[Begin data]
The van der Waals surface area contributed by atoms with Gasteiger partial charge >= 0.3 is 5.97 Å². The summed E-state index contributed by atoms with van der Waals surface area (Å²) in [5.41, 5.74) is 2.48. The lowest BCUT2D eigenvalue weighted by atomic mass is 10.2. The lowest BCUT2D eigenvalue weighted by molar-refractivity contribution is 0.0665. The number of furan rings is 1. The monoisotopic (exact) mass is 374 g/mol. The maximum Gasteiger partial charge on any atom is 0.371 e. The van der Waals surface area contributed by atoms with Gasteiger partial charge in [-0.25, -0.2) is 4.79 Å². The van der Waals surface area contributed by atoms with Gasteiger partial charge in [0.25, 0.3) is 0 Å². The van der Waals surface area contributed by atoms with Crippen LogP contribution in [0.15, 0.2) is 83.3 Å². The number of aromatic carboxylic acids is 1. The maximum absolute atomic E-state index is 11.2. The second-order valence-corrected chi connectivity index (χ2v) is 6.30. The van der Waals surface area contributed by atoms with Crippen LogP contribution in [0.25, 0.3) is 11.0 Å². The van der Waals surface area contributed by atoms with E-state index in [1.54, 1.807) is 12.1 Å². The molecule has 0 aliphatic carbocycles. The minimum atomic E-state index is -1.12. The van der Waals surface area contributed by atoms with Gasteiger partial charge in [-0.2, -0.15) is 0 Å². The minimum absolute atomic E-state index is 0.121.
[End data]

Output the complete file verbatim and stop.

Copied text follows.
The van der Waals surface area contributed by atoms with Gasteiger partial charge >= 0.3 is 5.97 Å². The summed E-state index contributed by atoms with van der Waals surface area (Å²) in [5.41, 5.74) is 2.48. The lowest BCUT2D eigenvalue weighted by atomic mass is 10.2. The lowest BCUT2D eigenvalue weighted by molar-refractivity contribution is 0.0665. The number of furan rings is 1. The monoisotopic (exact) mass is 374 g/mol. The maximum Gasteiger partial charge on any atom is 0.371 e. The van der Waals surface area contributed by atoms with Gasteiger partial charge in [-0.25, -0.2) is 4.79 Å². The van der Waals surface area contributed by atoms with Gasteiger partial charge in [0.25, 0.3) is 0 Å². The van der Waals surface area contributed by atoms with Crippen LogP contribution in [0.15, 0.2) is 83.3 Å². The number of aromatic carboxylic acids is 1. The maximum absolute atomic E-state index is 11.2. The second-order valence-corrected chi connectivity index (χ2v) is 6.30. The van der Waals surface area contributed by atoms with Crippen LogP contribution in [0.25, 0.3) is 11.0 Å². The van der Waals surface area contributed by atoms with E-state index in [1.54, 1.807) is 12.1 Å². The molecule has 0 aliphatic carbocycles. The minimum atomic E-state index is -1.12. The van der Waals surface area contributed by atoms with Gasteiger partial charge in [-0.2, -0.15) is 0 Å². The minimum absolute atomic E-state index is 0.121.